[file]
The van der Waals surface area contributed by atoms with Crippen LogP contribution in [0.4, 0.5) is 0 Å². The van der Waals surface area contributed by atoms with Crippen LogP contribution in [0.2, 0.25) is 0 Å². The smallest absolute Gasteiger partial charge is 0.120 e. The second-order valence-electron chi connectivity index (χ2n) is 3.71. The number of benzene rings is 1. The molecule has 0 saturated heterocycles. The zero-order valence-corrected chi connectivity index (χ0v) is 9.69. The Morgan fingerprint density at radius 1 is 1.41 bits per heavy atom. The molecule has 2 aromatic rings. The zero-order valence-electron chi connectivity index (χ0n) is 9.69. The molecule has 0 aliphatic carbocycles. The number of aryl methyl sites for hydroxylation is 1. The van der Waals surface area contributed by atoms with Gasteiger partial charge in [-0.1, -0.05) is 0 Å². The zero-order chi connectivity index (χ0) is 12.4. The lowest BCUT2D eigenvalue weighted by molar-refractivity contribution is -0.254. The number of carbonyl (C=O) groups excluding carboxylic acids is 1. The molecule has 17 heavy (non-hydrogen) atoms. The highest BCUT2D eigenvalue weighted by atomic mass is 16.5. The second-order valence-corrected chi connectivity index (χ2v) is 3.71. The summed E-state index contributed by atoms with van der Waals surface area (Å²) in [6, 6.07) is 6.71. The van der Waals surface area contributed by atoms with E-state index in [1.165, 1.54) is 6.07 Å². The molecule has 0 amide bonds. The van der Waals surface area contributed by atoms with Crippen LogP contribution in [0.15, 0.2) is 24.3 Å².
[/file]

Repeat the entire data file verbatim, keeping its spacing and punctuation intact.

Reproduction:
The van der Waals surface area contributed by atoms with Crippen LogP contribution in [0.4, 0.5) is 0 Å². The van der Waals surface area contributed by atoms with Crippen LogP contribution in [0.2, 0.25) is 0 Å². The smallest absolute Gasteiger partial charge is 0.120 e. The second-order valence-electron chi connectivity index (χ2n) is 3.71. The number of benzene rings is 1. The molecule has 0 saturated heterocycles. The zero-order valence-corrected chi connectivity index (χ0v) is 9.69. The Morgan fingerprint density at radius 1 is 1.41 bits per heavy atom. The molecule has 2 aromatic rings. The zero-order valence-electron chi connectivity index (χ0n) is 9.69. The molecule has 0 aliphatic carbocycles. The number of aryl methyl sites for hydroxylation is 1. The van der Waals surface area contributed by atoms with Gasteiger partial charge in [-0.1, -0.05) is 0 Å². The zero-order chi connectivity index (χ0) is 12.4. The lowest BCUT2D eigenvalue weighted by molar-refractivity contribution is -0.254. The number of carbonyl (C=O) groups excluding carboxylic acids is 1. The molecule has 17 heavy (non-hydrogen) atoms. The highest BCUT2D eigenvalue weighted by atomic mass is 16.5. The second-order valence-corrected chi connectivity index (χ2v) is 3.71. The summed E-state index contributed by atoms with van der Waals surface area (Å²) in [6, 6.07) is 6.71. The van der Waals surface area contributed by atoms with E-state index in [1.165, 1.54) is 6.07 Å². The molecule has 0 amide bonds. The van der Waals surface area contributed by atoms with Crippen LogP contribution in [0.15, 0.2) is 24.3 Å².